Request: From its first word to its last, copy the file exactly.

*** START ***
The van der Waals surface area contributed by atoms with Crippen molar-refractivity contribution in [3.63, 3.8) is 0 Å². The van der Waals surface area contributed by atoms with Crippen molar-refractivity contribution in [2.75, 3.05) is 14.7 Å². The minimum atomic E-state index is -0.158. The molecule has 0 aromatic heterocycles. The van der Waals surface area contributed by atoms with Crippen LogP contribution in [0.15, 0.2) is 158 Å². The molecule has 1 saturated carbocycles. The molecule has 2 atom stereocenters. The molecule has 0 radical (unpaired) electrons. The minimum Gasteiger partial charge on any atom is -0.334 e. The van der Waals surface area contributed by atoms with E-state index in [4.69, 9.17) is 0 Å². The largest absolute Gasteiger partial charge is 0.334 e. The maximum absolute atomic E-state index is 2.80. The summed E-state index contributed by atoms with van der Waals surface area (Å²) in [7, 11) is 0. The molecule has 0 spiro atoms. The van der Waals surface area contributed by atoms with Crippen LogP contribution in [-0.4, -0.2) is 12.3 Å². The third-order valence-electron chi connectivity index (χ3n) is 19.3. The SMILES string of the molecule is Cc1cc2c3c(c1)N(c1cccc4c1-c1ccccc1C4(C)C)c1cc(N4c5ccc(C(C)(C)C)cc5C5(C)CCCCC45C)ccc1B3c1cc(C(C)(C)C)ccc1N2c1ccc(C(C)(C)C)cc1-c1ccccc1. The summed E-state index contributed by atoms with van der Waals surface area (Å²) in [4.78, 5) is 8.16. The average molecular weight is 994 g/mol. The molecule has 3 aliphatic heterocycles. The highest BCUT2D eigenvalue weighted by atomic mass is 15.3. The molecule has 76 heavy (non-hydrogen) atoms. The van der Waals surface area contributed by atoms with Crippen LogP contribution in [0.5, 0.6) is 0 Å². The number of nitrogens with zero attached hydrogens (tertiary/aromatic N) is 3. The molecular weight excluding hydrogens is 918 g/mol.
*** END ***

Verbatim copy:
The van der Waals surface area contributed by atoms with Crippen molar-refractivity contribution in [3.63, 3.8) is 0 Å². The van der Waals surface area contributed by atoms with Crippen molar-refractivity contribution in [2.75, 3.05) is 14.7 Å². The minimum atomic E-state index is -0.158. The molecule has 0 aromatic heterocycles. The van der Waals surface area contributed by atoms with Crippen LogP contribution in [0.15, 0.2) is 158 Å². The molecule has 1 saturated carbocycles. The molecule has 2 atom stereocenters. The molecule has 0 radical (unpaired) electrons. The minimum Gasteiger partial charge on any atom is -0.334 e. The van der Waals surface area contributed by atoms with E-state index in [4.69, 9.17) is 0 Å². The largest absolute Gasteiger partial charge is 0.334 e. The maximum absolute atomic E-state index is 2.80. The summed E-state index contributed by atoms with van der Waals surface area (Å²) in [7, 11) is 0. The molecule has 0 spiro atoms. The van der Waals surface area contributed by atoms with Crippen LogP contribution in [-0.4, -0.2) is 12.3 Å². The third-order valence-electron chi connectivity index (χ3n) is 19.3. The SMILES string of the molecule is Cc1cc2c3c(c1)N(c1cccc4c1-c1ccccc1C4(C)C)c1cc(N4c5ccc(C(C)(C)C)cc5C5(C)CCCCC45C)ccc1B3c1cc(C(C)(C)C)ccc1N2c1ccc(C(C)(C)C)cc1-c1ccccc1. The summed E-state index contributed by atoms with van der Waals surface area (Å²) in [4.78, 5) is 8.16. The average molecular weight is 994 g/mol. The molecule has 3 aliphatic heterocycles. The highest BCUT2D eigenvalue weighted by atomic mass is 15.3. The molecule has 76 heavy (non-hydrogen) atoms. The van der Waals surface area contributed by atoms with Crippen LogP contribution in [0.5, 0.6) is 0 Å². The number of nitrogens with zero attached hydrogens (tertiary/aromatic N) is 3. The molecular weight excluding hydrogens is 918 g/mol.